The gastric mucosa is composed of pits and glands ( Fig. 8.2 ). The pits and surface itself are lined with mucous or surface epithelial cells. At the base of the pits are the openings of the glands, which project into the mucosa toward the outside or serosa. The oxyntic glands contain the acid-producing parietal cells and the peptic or chief cells , which secrete the enzyme precursor pepsinogen . Pyloric glands contain the gastrin-producing G cells and mucous cells, which also produce pepsinogen. Mucous neck cells are present where the glands open into the pits. Each gland contains a stem cell in this region. These cells divide; one daughter cell remains anchored as the stem cell, and the other divides several times. The resulting new cells migrate both to the surface, where they differentiate into mucous cells, and down into the glands, where they become parietal cells in the oxyntic gland area. Endocrine cells such as the G cells also differentiate from stem cells. Peptic cells are capable of mitosis, but evidence indicates that they also can arise from stem cells during the repair of damage to the mucosa. Cells of the surface and pits are replaced much more rapidly than are those of the glands.
The parietal cells secrete hydrochloric acid (HCl) and, in humans, intrinsic factor. In some species the chief cells also secrete intrinsic factor. The normal human stomach contains approximately 1 billion parietal cells, which produce acid at a concentration of 150 to 160 mEq/L. The number of parietal cells determines the maximal secretory rate and accounts for interindividual variability. The human stomach secretes 1 to 2 L of gastric juice per day. Because the pH of the final juice at high rates of secretion may be less than 1 and that of the blood is 7.4, the parietal cells must expend a large amount of energy to concentrate H + . The energy for the production of this more than a million-fold concentration gradient comes from adenosine triphosphate (ATP), which is produced by the numerous mitochondria located within the cell ( Fig. 8.3 ).
During the resting state, the cytoplasm of the parietal cells is dominated by numerous tubulovesicles. There is also an intracellular canaliculus that is continuous with the lumen of the oxyntic gland. The tubulovesicles contain the enzymes carbonic anhydrase (CA) and H + , potassium (K + )-ATPase (H + ,K + -ATPase), necessary for the production and secretion of acid, on their apical membranes. Thus in the resting parietal cell, any basal secretion is directed into the lumen of the tubulovesicles and not into the cytoplasm of the cell. Stimulation of acid secretion causes the migration of the tubulovesicles and their incorporation into the membrane of the canaliculus as microvilli. As a result, the surface area of the canaliculus is greatly expanded to occupy much of the cell. The activities of the enzymes, which are now in the canalicular membrane, increase significantly during acid secretion. Acid secretion begins within 10 minutes of administering a stimulant. This lag time probably is expended in the morphologic conversion and enzyme activations described previously. Following the removal of stimulation, the tubulovesicles reform and the canaliculus regains its resting configuration.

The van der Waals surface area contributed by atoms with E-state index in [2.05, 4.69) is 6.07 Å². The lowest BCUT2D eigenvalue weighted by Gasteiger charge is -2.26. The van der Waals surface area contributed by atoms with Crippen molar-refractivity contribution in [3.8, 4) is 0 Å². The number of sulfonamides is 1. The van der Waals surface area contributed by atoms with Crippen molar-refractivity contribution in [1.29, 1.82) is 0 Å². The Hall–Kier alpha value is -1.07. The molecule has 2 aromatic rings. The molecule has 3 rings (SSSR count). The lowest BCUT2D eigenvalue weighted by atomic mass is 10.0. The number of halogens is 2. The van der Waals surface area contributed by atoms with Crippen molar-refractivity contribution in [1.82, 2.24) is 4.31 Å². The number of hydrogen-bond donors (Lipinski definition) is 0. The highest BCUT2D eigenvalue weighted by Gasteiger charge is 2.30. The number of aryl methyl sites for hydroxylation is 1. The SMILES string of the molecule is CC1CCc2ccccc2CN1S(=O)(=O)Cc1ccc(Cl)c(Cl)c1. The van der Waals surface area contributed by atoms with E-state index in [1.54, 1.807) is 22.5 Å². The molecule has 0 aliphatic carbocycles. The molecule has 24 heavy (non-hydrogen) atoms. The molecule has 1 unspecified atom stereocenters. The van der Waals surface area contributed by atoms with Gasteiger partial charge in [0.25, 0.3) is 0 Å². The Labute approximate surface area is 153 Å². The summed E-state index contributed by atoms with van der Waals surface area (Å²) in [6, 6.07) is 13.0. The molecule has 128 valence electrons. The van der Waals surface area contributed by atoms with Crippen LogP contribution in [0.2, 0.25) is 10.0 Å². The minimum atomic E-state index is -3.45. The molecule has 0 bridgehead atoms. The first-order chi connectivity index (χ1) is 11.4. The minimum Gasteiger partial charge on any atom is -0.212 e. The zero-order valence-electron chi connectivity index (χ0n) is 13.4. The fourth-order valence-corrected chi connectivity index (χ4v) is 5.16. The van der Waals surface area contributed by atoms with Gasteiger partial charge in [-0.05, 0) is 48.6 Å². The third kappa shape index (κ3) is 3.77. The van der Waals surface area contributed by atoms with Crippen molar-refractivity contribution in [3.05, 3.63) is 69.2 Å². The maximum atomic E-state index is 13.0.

The surface epithelial mucous cells are recognized primarily by the large number of mucous granules at their apical surfaces. During secretion, the membranes of the granules fuse with the cell membrane and expel mucus.
Peptic cells contain a highly developed endoplasmic reticulum for the synthesis of pepsinogen. The proenzyme is packaged into zymogen granules by the numerous Golgi structures within the cytoplasm. The zymogen granules migrate to the apical surface, where, during secretion, they empty their contents into the lumen by exocytosis. This entire procedure of enzyme synthesis, packaging, and secretion is discussed in greater detail in Chapter 9 .